Your Health Questions Answered

Are You 'Sober Curious'?

Sober curiosity is a movement where people experiment with sobriety for health reasons. A Sarasota rehab facilitator and health coach weigh in.

By Allison Forsyth March 9, 2022

Sober Curiosity

Image: Kari Perrin

Do you like to have a glass of wine after work? How about a beer hanging out on the weekend with friends? For many of us, alcohol is a major part of our social lives. But for some, the idea of limiting alcohol content and reframing the stigma around not drinking is appealing. This trend, which has become increasingly popular, is called "sober curiosity."

In the "sober curiosity" movement, people experiment with sobriety for mental and physical health reasons. This also helps break a stigma long associated with sobriety—i.e., you don't have to be an alcoholic to be sober.

Alcoholism affects one in eight adults Americans every year, and for most, sobriety is the only option to overcome the disorder. You don't have to be struggling with addiction, however, to become curious about sobriety.

Functional medicine practitioner Lauren Grace at Sarasota Integrative Health weighs in on the trend.

How did the sober curious movement start?

It all began with a challenge called "Dry January" in 2014, trademarked by the Alcohol Concern charity in the United Kingdom. Participants would take a month-long break from alcohol.

Now, the millennial generation—ages 26 to 41—is sometimes referred to as 'generation sober' because of its sober-curious culture. The generation under that, Gen Z, drinks even less. Mocktails and non-alcoholic beers and kombuchas are extremely popular now, providing a chance for people to socialize over a drink without the potential harmful effects.

How does being sober, even for a short time, benefit someone?

"Alcohol like red wine can raise your estrogen levels, which can cause inflammation and, in the long-term, possibly increase your cancer risk," says Grace. "Alcohol in excessive amounts can also increase fungus called candida in your gut, which can cause bloating, digestive issues and depression."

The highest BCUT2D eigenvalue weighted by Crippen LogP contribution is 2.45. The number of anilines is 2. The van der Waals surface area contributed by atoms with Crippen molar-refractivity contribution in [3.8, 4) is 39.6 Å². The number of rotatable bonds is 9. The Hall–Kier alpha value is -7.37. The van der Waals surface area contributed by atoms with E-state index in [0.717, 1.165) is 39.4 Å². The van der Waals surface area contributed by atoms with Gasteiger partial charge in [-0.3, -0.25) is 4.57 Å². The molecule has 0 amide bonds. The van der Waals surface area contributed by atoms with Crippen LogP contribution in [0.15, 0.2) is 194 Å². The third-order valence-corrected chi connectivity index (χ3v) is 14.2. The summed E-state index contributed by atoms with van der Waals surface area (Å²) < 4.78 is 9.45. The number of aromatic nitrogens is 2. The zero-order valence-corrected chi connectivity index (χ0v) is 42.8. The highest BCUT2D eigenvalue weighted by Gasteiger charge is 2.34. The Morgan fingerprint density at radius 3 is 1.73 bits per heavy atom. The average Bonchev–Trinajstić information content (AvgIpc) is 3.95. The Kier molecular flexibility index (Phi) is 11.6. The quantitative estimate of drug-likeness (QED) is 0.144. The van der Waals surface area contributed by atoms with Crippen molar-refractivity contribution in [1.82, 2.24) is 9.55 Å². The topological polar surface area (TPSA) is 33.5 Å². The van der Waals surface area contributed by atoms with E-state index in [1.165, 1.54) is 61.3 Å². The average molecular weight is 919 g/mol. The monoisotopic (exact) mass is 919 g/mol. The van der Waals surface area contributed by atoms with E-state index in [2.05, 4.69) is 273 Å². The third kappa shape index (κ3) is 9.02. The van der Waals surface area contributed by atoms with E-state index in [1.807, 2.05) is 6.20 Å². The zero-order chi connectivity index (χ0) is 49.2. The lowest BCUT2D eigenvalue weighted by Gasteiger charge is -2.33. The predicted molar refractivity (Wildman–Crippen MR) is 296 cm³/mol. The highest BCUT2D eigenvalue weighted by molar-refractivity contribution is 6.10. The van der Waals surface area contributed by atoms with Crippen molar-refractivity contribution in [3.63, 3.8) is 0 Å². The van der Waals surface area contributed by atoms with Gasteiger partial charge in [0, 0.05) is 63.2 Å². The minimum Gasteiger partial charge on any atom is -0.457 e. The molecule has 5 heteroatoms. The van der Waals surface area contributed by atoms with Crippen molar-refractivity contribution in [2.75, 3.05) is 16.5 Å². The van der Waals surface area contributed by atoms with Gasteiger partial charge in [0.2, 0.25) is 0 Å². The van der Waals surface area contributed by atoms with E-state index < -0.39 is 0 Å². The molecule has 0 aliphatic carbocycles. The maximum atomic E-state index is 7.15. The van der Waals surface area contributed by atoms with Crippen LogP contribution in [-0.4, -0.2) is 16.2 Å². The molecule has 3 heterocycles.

Experts are also quick to point out that what matters even more than what you're drinking is how much you're drinking.

Reducing the amount of alcohol you drink can also improve focus and memory, sleep, energy and weight management. You may also notice healthier skin and improved mental health, including a feeling of overall wellbeing, relief from depression and anxiety, and increased confidence.

If you are going to drink, how can we reduce these negative effects?

Grace suggest limiting alcohol consumption to once per week, or an amount that is sustainable for you.

"Good-quality tequila is the 'healthiest' alcohol for you, without extra sugars and add-ins," says Grace. "So, if you are going to drink, tequila is the easiest for the body to digest."

If you're imbibing, she also recommends drinking an electrolyte packet that you can find at any drugstore and mixing into water. Taking a B12 supplement will also help reduce hangover effects.

How can you incorporate sober curiosity into your life?

Set a time-frame for not drinking. This could be two weeks, one month or even a year. Record the positive changes not drinking makes in your daily life.

Find social activities that don't involve drinking. Consider inviting friends for a walk, a trip to the beach or park or restaurant.

If you are in a setting where you'd normally drink, stop and weigh out your options. Maybe have one drink instead of your usual three—or let others know that you are participating in a sobriety challenge for your health.

Find a like-minded group of people. There are many sober social groups that gather online and in-person, and they're not necessarily for recovering addicts. Try a new sober-focused fitness class or meditation. Pick up a musical instrument or learn a new language.

Try non-alcoholic alternatives. The rise in popularity of non-alcoholic beers, spirits and mocktails make it fun to try out new drinks and local spots without alcohol involved.

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